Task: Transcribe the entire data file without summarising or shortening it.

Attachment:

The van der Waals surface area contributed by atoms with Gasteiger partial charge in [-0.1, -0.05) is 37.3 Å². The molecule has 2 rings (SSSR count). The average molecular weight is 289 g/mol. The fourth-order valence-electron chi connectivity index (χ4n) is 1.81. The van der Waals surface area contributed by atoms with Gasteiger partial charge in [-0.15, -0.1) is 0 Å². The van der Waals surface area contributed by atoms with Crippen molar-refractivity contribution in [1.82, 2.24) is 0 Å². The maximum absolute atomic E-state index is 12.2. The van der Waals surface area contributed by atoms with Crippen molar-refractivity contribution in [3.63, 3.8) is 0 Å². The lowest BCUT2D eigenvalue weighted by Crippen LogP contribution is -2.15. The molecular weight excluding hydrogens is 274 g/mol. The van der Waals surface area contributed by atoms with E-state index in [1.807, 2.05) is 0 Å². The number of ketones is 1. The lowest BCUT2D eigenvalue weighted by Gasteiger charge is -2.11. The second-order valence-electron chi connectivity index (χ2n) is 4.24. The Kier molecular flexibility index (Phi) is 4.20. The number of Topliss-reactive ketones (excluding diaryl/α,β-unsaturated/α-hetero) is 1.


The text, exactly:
The van der Waals surface area contributed by atoms with Gasteiger partial charge in [-0.1, -0.05) is 37.3 Å². The molecule has 2 rings (SSSR count). The average molecular weight is 289 g/mol. The fourth-order valence-electron chi connectivity index (χ4n) is 1.81. The van der Waals surface area contributed by atoms with Gasteiger partial charge in [-0.15, -0.1) is 0 Å². The van der Waals surface area contributed by atoms with Crippen molar-refractivity contribution in [1.82, 2.24) is 0 Å². The maximum absolute atomic E-state index is 12.2. The van der Waals surface area contributed by atoms with Crippen molar-refractivity contribution in [3.63, 3.8) is 0 Å². The lowest BCUT2D eigenvalue weighted by Crippen LogP contribution is -2.15. The molecular weight excluding hydrogens is 274 g/mol. The van der Waals surface area contributed by atoms with E-state index in [1.807, 2.05) is 0 Å². The number of ketones is 1. The lowest BCUT2D eigenvalue weighted by Gasteiger charge is -2.11. The second-order valence-electron chi connectivity index (χ2n) is 4.24. The Kier molecular flexibility index (Phi) is 4.20. The number of Topliss-reactive ketones (excluding diaryl/α,β-unsaturated/α-hetero) is 1.